How do I file for divorce?
How to File for Divorce
First steps in starting the process of divorce in California.
After the up and down emotions of this decision, you are ready to file for divorce. Divorce paperwork needs to be prepared. However, first, you must be sure you’re filing for divorce in the right state, county, and courthouse. Since divorce forms vary from state to state, and even county to county, you need to know where you’re going to file before you begin.
Divorce laws vary from state to state, so it’s important to understand the rules where you live and how they will affect your case. In order to file for divorce, you must meet your state's residency requirement—meaning you must have lived in the state for a certain period of time. California’s residency requirement is six months.
Divorce laws vary from state to state, so it’s important to understand the rules where you live and how they will affect your case.
Filing in the Right County
In many states, there are additional local residency requirements. For instance, in California, you must have lived within a county for at least three months before you can file for divorce there.
Counties also have their own local divorce rules and legal forms that must be turned in. Check your county’s local rules before you fill out your divorce paperwork. Your county court website should have helpful information on family law filings..
The Divorce Petition
If you’re the one asking for the divorce, you’ll need to file a divorce petition or complaint. Again, the forms vary depending on where you live.
In your divorce petition, you’ll ask a court to end your marriage, but you’ll also have to tell the court why you want the divorce (on what “grounds”). In addition, you must indicate what you want in terms of alimony, custody, child support, and property.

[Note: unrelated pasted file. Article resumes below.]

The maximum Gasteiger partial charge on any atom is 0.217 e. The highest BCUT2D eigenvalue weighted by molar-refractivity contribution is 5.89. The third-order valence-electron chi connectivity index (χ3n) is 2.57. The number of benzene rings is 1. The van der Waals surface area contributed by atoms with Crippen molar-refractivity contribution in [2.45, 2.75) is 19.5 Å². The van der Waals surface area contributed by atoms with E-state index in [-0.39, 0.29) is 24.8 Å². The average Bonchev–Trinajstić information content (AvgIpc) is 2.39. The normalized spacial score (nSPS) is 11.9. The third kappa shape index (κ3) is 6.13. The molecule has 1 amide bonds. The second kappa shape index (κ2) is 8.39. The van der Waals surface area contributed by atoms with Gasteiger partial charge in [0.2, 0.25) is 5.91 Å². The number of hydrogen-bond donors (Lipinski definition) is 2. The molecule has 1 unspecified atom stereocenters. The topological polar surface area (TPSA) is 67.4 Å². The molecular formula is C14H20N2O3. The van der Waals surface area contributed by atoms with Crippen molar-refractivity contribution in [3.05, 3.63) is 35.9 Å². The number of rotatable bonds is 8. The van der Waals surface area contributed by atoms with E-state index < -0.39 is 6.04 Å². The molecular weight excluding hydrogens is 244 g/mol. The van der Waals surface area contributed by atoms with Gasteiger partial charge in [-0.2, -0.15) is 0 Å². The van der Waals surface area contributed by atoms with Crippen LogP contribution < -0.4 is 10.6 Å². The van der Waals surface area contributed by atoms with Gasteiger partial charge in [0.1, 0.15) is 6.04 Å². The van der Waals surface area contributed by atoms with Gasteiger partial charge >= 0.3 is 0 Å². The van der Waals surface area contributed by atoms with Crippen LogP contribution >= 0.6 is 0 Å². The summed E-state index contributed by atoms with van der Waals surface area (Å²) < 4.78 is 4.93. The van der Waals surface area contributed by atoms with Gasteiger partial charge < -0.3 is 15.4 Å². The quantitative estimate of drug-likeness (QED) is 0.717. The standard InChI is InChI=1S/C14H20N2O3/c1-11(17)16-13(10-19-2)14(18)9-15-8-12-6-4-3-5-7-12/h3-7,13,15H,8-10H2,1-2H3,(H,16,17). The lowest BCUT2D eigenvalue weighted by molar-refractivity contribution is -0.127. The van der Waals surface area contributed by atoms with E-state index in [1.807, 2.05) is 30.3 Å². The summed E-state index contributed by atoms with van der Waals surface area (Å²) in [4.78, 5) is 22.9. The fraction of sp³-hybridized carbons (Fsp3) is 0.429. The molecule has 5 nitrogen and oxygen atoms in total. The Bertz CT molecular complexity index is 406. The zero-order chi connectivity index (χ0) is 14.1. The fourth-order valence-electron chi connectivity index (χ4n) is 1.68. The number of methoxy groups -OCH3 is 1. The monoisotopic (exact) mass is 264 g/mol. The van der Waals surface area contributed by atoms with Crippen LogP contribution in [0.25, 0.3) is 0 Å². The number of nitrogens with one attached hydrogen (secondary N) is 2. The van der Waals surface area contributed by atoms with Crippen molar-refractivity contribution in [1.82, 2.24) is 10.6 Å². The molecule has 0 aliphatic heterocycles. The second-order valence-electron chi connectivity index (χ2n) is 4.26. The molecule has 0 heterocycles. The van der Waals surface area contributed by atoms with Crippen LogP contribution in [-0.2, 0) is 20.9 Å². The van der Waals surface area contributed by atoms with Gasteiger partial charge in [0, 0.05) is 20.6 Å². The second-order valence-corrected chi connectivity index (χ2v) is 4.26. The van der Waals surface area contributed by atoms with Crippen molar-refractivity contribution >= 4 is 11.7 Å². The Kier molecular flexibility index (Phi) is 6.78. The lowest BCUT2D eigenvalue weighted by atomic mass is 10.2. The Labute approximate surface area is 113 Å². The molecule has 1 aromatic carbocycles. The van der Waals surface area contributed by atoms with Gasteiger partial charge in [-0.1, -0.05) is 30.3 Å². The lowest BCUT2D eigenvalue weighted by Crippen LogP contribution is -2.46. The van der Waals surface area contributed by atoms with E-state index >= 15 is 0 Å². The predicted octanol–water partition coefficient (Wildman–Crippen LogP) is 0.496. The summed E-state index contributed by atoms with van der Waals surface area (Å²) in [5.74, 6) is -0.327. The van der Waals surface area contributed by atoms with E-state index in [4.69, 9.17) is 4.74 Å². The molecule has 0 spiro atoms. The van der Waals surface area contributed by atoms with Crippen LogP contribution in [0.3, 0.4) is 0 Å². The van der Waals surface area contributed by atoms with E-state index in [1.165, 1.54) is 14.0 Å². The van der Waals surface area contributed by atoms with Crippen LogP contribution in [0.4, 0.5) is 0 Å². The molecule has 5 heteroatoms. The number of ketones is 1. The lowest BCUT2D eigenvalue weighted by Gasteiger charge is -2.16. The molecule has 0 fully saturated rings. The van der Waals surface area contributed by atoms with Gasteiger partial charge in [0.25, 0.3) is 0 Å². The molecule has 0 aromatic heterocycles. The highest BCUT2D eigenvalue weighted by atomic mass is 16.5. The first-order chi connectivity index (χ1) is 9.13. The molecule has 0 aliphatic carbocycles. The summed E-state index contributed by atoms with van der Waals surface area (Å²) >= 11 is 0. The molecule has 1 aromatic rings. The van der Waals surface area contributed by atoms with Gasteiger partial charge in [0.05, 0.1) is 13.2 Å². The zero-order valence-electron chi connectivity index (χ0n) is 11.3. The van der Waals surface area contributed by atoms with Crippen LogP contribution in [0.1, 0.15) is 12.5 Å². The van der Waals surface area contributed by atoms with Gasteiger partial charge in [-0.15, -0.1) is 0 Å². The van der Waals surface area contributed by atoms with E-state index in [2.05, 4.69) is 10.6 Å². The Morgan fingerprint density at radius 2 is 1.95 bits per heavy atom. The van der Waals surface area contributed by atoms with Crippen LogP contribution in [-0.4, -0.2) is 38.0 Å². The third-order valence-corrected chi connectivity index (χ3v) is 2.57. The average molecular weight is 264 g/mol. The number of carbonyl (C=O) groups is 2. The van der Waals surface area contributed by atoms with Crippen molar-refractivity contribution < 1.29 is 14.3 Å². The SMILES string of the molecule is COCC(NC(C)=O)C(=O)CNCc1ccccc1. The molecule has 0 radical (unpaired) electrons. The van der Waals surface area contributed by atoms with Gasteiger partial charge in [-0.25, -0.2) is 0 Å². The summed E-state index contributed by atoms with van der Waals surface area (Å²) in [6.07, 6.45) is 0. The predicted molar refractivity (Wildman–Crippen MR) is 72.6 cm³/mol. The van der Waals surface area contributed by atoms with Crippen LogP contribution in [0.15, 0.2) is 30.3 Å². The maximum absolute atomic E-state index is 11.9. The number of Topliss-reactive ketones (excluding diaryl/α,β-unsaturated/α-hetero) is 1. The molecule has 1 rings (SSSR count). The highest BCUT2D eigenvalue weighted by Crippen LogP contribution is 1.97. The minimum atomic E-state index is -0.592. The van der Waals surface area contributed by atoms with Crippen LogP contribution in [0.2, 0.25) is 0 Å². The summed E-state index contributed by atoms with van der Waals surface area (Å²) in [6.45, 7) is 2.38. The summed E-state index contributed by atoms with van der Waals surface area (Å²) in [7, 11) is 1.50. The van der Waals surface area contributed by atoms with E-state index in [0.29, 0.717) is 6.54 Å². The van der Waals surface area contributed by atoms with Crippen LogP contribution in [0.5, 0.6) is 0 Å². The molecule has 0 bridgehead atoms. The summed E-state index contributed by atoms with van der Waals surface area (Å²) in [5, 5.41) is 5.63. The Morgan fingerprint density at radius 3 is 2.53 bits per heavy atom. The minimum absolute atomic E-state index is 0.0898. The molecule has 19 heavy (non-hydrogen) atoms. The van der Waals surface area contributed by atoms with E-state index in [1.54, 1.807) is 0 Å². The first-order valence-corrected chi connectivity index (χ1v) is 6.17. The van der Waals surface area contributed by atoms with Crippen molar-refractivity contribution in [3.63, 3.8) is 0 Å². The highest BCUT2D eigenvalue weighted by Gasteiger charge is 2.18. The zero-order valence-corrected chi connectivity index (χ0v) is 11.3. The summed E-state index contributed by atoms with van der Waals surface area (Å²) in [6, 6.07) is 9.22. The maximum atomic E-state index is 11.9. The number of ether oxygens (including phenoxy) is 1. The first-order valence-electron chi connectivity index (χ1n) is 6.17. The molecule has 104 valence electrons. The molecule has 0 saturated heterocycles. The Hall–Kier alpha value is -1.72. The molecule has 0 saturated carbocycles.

Notify Your Spouse
You need to give your spouse official notice about the divorce filing. Notice requires delivering (or serving) copies of the petition and a summons to your spouse.
Once your spouse has been notified, the court will start your divorce proceeding and may schedule your case for a status conference (a hearing where the spouses (or their attorneys) appear and let the court know how the case is progressing).
In many states, there's a "cooling-off" period which must pass before a court will issue a divorce judgment. In California, you have to wait six months from the date you filed for divorce before you can receive a divorce decree.
You may file for a divorce without an attorney, but it's probably best to at least consult with a lawyer before filing. J Green Law Group has been navigating the family law court system on California for over 15 years. Take advantage of the knowledge of an experienced attorney who will work on your behalf to make a stressful time in life go smoothly.